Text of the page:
ACEMS Redoubles Efforts To Diversify Membership

In an effort to diversify its membership, the Amherst College Emergency Medical Services (ACEMS) has made a number of changes to its recruitment and application process this semester, including expanded advertising and a reworking of its application.

ACEMS Redoubles Efforts To Diversify Membership
ACEMS has expanded its advertising efforts this year, putting up recruitment posters like the one pictured here to dispel common assumptions about who can join the organization and to encourage applications from a more diverse set of students. Photo courtesy of ACEMS.

With the aim of diversifying the organization’s membership, the Amherst College Emergency Medical Services (ACEMS) has made a number of changes to its recruitment and application process this semester.

The changes — which include expanded advertising and a reworking of the application — intend to increase the visibility of ACEMS and dispel common assumptions about who can join the squad, in order to encourage more applications from students with underrepresented racial and ethnic identities, as well as students with academic and career interests less commonly seen in the squad.

ACEMS is a student-run and student-staffed volunteer organization that provides 24/7 basic life support in response to medical emergencies on campus. Students join by completing an EMT certification course and then trying out for the squad.

While students can obtain their certification from any certified institution, most students who join ACEMS participate in the EMT course that ACEMS holds each year in January, the costs of which are entirely covered by the college. As the course is limited to 30 spots, students are selected by an application and interview process for the course.

Applications are currently open for the January 2023 course, and ACEMS has redoubled its efforts to advertise the course and increase its visibility among potential applicants, particularly students from underrepresented demographics. This has included putting up informational posters across the first-year quad and around campus, including in all the resource centers in Keefe Campus Center.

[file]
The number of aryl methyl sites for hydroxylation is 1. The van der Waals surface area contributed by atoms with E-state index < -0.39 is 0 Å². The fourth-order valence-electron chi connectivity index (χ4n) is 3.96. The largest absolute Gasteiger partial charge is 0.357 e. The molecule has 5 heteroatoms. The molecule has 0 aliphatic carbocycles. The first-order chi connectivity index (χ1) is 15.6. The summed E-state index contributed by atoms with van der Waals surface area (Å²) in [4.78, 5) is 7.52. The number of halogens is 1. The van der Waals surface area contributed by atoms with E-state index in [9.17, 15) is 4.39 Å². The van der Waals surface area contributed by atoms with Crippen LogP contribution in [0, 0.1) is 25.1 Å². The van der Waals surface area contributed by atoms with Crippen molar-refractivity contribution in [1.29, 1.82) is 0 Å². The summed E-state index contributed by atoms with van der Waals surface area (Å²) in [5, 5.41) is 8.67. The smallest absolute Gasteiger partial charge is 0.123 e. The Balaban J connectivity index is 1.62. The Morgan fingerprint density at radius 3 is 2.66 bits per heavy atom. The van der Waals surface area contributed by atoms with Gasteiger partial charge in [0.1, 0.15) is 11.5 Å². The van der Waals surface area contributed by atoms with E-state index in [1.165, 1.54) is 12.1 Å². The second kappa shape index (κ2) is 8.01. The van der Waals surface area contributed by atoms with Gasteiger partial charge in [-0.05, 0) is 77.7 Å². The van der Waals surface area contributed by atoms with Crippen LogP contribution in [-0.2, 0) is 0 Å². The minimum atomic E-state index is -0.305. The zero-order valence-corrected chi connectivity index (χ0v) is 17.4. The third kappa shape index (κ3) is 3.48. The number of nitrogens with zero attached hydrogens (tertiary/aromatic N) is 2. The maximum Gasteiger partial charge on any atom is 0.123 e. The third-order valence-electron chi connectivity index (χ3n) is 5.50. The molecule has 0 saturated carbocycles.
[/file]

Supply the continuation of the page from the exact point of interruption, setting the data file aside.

The organization also reached out to the academic department coordinators of several humanities and social science departments — majors that are underrepresented in ACEMS — asking them to advertise the application.

In an interview with The Student, ACEMS Co-Director of Diversity, Equity, and Inclusion Anurima Chattopadhyay ’24 explained that, previously, most students heard about ACEMS through word of mouth.

“[F]or students who are incoming and maybe don’t have any connections to upperclassmen, or haven’t seen an ACEMS call happen before, there’s not really a way for them to know about ACEMS other than people screaming ‘Call ACEMS’ at orientation,” said Chattopadhyay. “So [this is about] making sure that we’re a visible presence on campus.”

ACEMS has also changed some of its application questions. Chattopadhyay noted that some questions on the previous application could make it seem like a student needed to have past medical experience to be on the squad, which is not the case.

Working with Dina Levi, the college’s director of workforce equity and inclusive leadership, ACEMS has also reworked certain application questions and interview criteria in an attempt to eliminate possible bias against applicants with less interview experience or who are from different cultural backgrounds.

Additionally, all ACEMS members who will be reading applications and conducting interviews will be completing an inclusive hiring practices training with Levi beforehand.